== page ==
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Pennsylvania's Climate Reports

Background

The most recent Pennsylvania Climate Impacts Assessment Update was released in August, 2015. It warns of hotter, longer summers, more destructive storms, and more floods. The most striking aspect of the report is the prediction that just 35 years from now, the average temperature in the state will be 3° Celsius, or 5.4° Fahrenheit, warmer than it was in 2000.

That’s 2° C higher than what climate experts and policy makers say is the threshold for dangerous impacts. A global average temperature rise of 2° Celsius above pre-industrial levels is considered the tipping point for catastrophic change.

“That is a startling number,” said Dr. James Shortle, lead author on the report.

Although, state officials emphasized the report focused on science and not policy, the Wolf Administration has taken a more aggressive stance on climate change than its predecessor.

The Corbett administration spent more than a year ignoring a Pennsylvania law requiring the release of two reports about climate change.

A 2008 law known as the Pennsylvania Climate Change Act directs the state Department of Environmental Protection (DEP) to publish the reports. One is an overall climate change impact assessment. The other is an action plan for lowering greenhouse gas emissions.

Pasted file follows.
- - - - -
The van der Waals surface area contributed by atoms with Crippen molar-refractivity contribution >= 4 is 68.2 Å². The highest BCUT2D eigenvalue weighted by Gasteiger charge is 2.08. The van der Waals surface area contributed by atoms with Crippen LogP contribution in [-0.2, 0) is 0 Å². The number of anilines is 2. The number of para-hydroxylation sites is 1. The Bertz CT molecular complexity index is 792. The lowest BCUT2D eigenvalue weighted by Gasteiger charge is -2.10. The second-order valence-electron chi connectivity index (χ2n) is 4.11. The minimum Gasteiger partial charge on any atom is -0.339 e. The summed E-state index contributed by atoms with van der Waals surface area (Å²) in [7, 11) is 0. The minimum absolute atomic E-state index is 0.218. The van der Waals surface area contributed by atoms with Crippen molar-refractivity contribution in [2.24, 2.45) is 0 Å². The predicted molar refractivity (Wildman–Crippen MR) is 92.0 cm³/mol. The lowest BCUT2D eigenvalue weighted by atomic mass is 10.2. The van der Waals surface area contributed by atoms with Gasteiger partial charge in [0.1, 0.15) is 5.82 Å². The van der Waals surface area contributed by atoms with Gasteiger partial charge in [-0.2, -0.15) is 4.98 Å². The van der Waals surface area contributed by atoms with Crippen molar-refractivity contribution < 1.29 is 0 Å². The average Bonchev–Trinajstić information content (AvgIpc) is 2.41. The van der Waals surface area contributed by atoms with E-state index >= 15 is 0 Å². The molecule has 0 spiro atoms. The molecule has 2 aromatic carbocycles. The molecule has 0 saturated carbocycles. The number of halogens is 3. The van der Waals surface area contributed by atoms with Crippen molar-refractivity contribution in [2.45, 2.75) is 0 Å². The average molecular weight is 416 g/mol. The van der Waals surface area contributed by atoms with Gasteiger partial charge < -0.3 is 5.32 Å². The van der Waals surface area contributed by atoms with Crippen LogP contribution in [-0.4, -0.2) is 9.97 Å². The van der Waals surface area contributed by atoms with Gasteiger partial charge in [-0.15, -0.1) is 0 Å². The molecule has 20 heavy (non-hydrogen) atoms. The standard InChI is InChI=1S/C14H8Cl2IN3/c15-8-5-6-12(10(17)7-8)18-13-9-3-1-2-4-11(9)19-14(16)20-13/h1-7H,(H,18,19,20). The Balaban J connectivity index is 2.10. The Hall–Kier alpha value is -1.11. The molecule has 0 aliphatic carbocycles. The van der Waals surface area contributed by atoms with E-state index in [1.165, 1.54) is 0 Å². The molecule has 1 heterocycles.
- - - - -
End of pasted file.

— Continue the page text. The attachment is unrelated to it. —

The reports were first published in 2009, and the law requires updates every three years. Both were due in 2012.

Since that deadline passed, the former head of the DEP under Corbett publicly questioned climate science, the department’s policy office attempted to suppress peer reviewed research, and the staffer charged with overseeing the climate change reports resigned out of frustration.

In December 2013, Governor Corbett’s nominee to run the DEP said in his confirmation hearing he was not aware climate change can cause harm. Corbett’s top energy adviser had also expressed skepticism about climate science.

StateImpact Pennsylvania took a closer look at this in the online series, “Pennsylvania’s Missing Climate Reports”.

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